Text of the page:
Retirement income used to be “easy.” Well, not exactly easy, but pretty predictable. One you retired, as long as you limited your withdrawals from your accounts to 4% per year you could be reasonably certain that your money would last as long as you did.
Planning this was way pretty easy too. Just figure out how much you’d want to live on, figure out what larger number that figure was 4% of, and that was your target balance at 65.
But today’s reality is more complicated than that. In addition to market volatility putting that 4% rate into question, those who are approaching retirement now have a long list of other considerations to think about, no less the fact that Social Security now play a smaller role in the average American retirement plan.
This is where phased-income comes in.
What is a phased-income retirement?
Simply put, this is a tax-efficient way of retiring gradually by reducing your working hours and using your pension fund to top up your income until you decide to retire completely.
Think about it like easing into a pool of warm water. Sometimes you want to go slowly to acclimate yourself to what comes next rather than jump in all at once. This can mean anything from cutting back your hours as you approach retirement, reducing your workload or even taking a part-time job once you’re in retirement. Seasonal and temp work are on this list too.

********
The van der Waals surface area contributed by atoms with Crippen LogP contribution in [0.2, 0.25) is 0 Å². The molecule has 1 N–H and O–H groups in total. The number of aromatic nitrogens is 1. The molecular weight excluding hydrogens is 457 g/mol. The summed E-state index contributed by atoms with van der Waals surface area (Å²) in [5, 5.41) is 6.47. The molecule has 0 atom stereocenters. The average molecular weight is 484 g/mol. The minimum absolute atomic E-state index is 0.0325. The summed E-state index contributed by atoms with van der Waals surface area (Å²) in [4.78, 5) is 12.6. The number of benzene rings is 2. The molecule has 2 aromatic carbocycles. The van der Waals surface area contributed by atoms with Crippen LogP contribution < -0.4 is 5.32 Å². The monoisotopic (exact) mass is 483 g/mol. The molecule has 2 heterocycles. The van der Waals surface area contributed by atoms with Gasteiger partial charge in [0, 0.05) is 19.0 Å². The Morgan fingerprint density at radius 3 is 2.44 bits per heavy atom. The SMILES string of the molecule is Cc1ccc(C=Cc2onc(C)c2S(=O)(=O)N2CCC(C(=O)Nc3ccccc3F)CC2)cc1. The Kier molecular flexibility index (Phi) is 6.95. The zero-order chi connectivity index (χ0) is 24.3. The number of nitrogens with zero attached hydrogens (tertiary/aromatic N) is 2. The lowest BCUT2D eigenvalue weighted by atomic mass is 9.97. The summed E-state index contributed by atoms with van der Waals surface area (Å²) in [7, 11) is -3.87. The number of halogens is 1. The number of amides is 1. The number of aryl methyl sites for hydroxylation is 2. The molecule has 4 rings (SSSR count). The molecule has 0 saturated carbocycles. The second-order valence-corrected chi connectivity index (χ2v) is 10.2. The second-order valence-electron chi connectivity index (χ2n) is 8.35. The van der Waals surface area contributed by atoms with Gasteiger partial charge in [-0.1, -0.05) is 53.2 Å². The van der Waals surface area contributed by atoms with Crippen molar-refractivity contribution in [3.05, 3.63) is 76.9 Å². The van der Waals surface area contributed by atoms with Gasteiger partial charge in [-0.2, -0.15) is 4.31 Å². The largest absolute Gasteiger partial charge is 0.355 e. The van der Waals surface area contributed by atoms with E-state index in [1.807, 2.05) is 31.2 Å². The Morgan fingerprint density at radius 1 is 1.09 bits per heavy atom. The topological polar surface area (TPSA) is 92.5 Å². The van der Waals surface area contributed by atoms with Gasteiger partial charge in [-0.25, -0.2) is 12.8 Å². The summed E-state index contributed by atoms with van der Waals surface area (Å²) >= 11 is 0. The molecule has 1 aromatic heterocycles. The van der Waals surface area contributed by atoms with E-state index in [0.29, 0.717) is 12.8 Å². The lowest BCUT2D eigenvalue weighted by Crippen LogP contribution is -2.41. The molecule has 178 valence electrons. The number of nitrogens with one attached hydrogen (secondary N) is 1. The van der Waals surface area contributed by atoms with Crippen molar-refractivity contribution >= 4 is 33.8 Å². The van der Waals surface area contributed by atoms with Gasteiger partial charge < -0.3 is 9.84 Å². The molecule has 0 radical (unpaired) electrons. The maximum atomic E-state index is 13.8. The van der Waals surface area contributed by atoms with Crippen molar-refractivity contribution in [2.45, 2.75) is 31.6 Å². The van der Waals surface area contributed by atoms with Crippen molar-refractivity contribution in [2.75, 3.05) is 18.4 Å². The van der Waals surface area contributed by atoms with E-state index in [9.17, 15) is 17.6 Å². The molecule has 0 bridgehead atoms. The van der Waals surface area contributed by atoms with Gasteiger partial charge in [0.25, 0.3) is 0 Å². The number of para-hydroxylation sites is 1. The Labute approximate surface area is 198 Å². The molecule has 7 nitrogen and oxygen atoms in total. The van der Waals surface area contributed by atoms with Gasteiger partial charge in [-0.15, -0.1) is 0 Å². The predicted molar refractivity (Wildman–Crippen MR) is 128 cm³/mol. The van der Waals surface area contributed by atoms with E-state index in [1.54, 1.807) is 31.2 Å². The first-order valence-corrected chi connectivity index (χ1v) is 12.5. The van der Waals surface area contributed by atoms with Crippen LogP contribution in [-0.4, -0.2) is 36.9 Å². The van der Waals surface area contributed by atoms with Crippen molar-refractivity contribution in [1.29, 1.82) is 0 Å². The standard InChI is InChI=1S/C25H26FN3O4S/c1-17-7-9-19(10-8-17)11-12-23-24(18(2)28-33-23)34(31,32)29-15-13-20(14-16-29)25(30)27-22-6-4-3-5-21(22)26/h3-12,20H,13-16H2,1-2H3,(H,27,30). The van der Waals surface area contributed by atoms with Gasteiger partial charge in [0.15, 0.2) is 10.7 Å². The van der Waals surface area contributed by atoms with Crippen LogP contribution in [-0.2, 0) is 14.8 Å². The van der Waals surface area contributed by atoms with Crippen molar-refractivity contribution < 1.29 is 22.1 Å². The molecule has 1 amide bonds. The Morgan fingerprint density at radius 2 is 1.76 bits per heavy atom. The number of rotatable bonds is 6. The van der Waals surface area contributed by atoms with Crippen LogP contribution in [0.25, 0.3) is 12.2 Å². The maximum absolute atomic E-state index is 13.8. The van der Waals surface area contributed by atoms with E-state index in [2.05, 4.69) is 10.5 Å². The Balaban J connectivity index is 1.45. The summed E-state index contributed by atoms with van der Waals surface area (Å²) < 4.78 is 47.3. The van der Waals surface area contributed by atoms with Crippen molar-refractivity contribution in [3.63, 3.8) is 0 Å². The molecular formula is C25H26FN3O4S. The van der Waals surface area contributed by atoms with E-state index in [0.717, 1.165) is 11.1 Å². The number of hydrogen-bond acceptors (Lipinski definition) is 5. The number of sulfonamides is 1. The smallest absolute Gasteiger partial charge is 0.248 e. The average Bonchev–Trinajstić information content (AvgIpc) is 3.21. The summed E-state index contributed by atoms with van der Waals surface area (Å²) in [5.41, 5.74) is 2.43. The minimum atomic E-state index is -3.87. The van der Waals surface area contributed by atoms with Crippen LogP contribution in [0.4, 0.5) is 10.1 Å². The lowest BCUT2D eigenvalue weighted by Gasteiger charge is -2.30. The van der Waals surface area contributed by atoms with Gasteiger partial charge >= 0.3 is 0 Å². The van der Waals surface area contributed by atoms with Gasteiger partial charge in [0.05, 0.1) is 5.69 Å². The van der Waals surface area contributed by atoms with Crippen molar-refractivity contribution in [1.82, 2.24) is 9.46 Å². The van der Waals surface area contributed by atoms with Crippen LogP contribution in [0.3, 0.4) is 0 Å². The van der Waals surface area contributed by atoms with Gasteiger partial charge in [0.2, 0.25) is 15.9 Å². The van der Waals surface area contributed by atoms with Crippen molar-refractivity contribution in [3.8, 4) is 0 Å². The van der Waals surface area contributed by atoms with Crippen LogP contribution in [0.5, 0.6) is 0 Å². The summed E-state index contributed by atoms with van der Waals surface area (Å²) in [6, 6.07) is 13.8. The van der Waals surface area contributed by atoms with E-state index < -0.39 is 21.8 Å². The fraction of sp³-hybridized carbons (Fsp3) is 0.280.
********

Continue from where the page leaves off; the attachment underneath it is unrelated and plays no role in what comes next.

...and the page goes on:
The idea is that you are not 100% retired, and that can help to support your life once you are.
Why would anyone do this?
- Retain an income stream during the transition that you can use while adjusting to your fixed income plan.
- Maintain ties to the working world until you’re ready psychologically to quit work entirely.
- Make up for lost time in your retirement savings by padding your exit from the workforce and delaying claiming Social Security.
AARP’s take: “Phased retirement has no succinct definition. The term phased retirement often refers to a broad range of flexible retirement arrangements, both informal practices, and formal workplace policies, which allow employees are approaching normal retirement age to reduce the hours worked or work for their employers in a different capacity after retirement.” — AARP white paper, 2006
The simple truth is that people today are living longer, meaning they need more money to support their retirement years, and recent changes to Social Security have made it easier to continue working after reaching full retirement age without losing benefits. As of 2021, Social Security allowed for up to $18,960 of earned income per individual before affecting benefits for those who have not reached their full retirement age.
Takeaway: A phased retirement can be good for retirees, boosting their savings before fully retiring, as well as help business maintain operations over the transition. Yes, there are IRS limits and Social Security rules to keep in mind before you keep working beyond full retirement age, but you can expect to hear a lot more about phased income retirements going forward as the American retirement continues to evolve.